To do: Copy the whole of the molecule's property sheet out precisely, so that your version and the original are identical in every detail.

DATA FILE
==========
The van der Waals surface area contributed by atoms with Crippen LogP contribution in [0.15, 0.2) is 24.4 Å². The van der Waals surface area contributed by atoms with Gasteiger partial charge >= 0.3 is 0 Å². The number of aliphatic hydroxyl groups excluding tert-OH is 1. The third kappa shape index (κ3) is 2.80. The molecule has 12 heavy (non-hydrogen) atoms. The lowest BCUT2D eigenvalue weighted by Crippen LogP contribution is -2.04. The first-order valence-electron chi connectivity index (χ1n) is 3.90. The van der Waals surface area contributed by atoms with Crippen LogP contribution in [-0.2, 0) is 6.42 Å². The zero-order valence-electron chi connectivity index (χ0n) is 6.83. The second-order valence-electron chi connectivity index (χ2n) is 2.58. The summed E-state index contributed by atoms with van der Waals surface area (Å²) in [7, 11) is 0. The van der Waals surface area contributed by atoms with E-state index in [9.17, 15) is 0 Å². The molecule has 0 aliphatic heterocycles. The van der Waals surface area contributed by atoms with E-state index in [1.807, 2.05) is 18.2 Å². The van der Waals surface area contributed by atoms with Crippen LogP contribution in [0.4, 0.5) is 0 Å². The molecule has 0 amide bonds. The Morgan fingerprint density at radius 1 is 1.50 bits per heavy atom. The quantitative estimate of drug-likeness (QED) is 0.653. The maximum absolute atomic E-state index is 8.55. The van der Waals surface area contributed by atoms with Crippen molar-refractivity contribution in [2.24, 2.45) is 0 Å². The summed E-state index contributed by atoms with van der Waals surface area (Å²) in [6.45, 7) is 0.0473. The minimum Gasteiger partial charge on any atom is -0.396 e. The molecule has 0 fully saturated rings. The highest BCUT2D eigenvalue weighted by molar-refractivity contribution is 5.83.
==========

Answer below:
The van der Waals surface area contributed by atoms with Crippen LogP contribution in [0.15, 0.2) is 24.4 Å². The van der Waals surface area contributed by atoms with Gasteiger partial charge >= 0.3 is 0 Å². The number of aliphatic hydroxyl groups excluding tert-OH is 1. The third kappa shape index (κ3) is 2.80. The molecule has 12 heavy (non-hydrogen) atoms. The lowest BCUT2D eigenvalue weighted by Crippen LogP contribution is -2.04. The first-order valence-electron chi connectivity index (χ1n) is 3.90. The van der Waals surface area contributed by atoms with Crippen LogP contribution in [-0.2, 0) is 6.42 Å². The zero-order valence-electron chi connectivity index (χ0n) is 6.83. The second-order valence-electron chi connectivity index (χ2n) is 2.58. The summed E-state index contributed by atoms with van der Waals surface area (Å²) in [7, 11) is 0. The van der Waals surface area contributed by atoms with E-state index in [9.17, 15) is 0 Å². The molecule has 0 aliphatic heterocycles. The van der Waals surface area contributed by atoms with E-state index in [1.807, 2.05) is 18.2 Å². The van der Waals surface area contributed by atoms with Crippen LogP contribution in [0.4, 0.5) is 0 Å². The molecule has 0 amide bonds. The Morgan fingerprint density at radius 1 is 1.50 bits per heavy atom. The quantitative estimate of drug-likeness (QED) is 0.653. The maximum absolute atomic E-state index is 8.55. The van der Waals surface area contributed by atoms with Crippen molar-refractivity contribution in [2.24, 2.45) is 0 Å². The summed E-state index contributed by atoms with van der Waals surface area (Å²) in [6.45, 7) is 0.0473. The minimum Gasteiger partial charge on any atom is -0.396 e. The molecule has 0 fully saturated rings. The highest BCUT2D eigenvalue weighted by molar-refractivity contribution is 5.83.